It’s something he feels strongly about. He went on, “Steve [Jobs] was the son of an immigrant. Our company has immigrants in it who are key to our innovation. It depends on diversity of thought, and people generally have diverse views of things if they have different backgrounds. It’s the tapestry of people of different backgrounds who are able to create the best products. We wanted to try to influence the public discourse about the ban.”
“I don’t view Apple or myself as an activist. What we do is for some things where we think we have deep knowledge, or think we do, or a strong point of view, we’re not shy. We’ll stand up, speak out even when our voice shakes.”
There was some product talk. When asked about parameters to the way Apple devices can interact with the human body, he said, “I don’t think there’s a limit. I think there are lines. For us, they are privacy lines. I visited a Glasgow hospital this afternoon. The British health system particularly is rich with data. There’s probably enough data there, about a 45-year track, of an individual’s health records and what has happened to them and their families and if you couple that with the sequencing and imaging that can be done now, you can begin to stitch together a direct connection between cause and effect. What does that mean? It means you can live longer, better.
“We’ve found with the Apple Watch that monitoring the heart is a big idea. Most people other than athletes didn’t monitor the heart and even athletes only monitored their heart in an athletic endeavour. With the Watch we found that so many people discovered they had a heart issue and if they hadn’t been wearing a watch that produced the data, they would have never gone to the doctor and if they hadn’t gone to the doctor they would have died.”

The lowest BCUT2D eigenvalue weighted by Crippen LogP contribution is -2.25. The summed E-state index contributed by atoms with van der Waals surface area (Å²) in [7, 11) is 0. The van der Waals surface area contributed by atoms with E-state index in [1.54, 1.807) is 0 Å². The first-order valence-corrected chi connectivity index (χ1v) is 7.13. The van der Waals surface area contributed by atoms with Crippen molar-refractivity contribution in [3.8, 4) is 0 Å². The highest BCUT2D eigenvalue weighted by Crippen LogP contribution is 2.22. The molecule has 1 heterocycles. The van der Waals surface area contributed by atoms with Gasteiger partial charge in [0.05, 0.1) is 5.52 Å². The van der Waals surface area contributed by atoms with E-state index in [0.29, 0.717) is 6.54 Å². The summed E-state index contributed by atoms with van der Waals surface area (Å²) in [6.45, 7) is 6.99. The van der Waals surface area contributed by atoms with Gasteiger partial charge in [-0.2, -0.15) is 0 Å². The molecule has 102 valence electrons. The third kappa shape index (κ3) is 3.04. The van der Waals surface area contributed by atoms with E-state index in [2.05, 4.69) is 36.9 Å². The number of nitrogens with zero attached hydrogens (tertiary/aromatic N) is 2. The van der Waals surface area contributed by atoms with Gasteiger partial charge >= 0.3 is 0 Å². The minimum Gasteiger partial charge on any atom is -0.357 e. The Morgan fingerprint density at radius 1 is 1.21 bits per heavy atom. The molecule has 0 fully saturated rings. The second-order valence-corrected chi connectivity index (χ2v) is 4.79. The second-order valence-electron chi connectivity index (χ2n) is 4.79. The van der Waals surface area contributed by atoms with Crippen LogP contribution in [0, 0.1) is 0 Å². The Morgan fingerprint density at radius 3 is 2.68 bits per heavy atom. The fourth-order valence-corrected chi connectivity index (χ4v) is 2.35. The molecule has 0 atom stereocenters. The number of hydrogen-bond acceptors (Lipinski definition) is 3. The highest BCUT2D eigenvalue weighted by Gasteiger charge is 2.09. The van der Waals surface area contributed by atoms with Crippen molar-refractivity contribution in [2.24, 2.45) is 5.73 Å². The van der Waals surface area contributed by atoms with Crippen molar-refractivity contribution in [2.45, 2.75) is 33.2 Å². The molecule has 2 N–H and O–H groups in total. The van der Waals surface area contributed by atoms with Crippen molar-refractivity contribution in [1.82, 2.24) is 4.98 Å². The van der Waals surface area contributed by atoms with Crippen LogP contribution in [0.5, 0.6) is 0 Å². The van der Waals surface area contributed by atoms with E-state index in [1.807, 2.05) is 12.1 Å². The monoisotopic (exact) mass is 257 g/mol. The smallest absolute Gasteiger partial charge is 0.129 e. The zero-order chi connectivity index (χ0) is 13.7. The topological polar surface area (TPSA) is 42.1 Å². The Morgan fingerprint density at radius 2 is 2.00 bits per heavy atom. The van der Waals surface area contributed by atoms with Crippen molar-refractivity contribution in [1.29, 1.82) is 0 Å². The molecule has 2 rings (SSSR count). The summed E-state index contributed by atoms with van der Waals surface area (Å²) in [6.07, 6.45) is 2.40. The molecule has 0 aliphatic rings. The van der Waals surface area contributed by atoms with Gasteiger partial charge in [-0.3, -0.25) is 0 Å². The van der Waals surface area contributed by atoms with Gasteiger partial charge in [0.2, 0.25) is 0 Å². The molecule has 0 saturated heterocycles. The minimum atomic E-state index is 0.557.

“The British health system is a great place to study this data. You have a system that everyone is in and the motivation is pure: for people to be healthy. In other countries, like the US, there are complicated insurance reimbursements and other things where companies also focus as much on how they get reimbursed. It’s an area where I’m excited about Apple’s potential contribution.”
Did he have any advice for the students about to graduate? “Think about what you’re passionate about. I did not learn something early enough: if I could go back I’d tell the younger me that there’s a big difference between loving to work and loving the work. The other thing about today’s environment is the world is full of cynics. You have to tune them out. If not they become a cancer in your mind and in your thinking. You begin to think you can’t or that life is negative. The truth is, even if it doesn’t seem like this all the time, there has never been a better time to be alive than today. It’s the best time. My advice is to tune out the cynics even if they are sitting next to you.”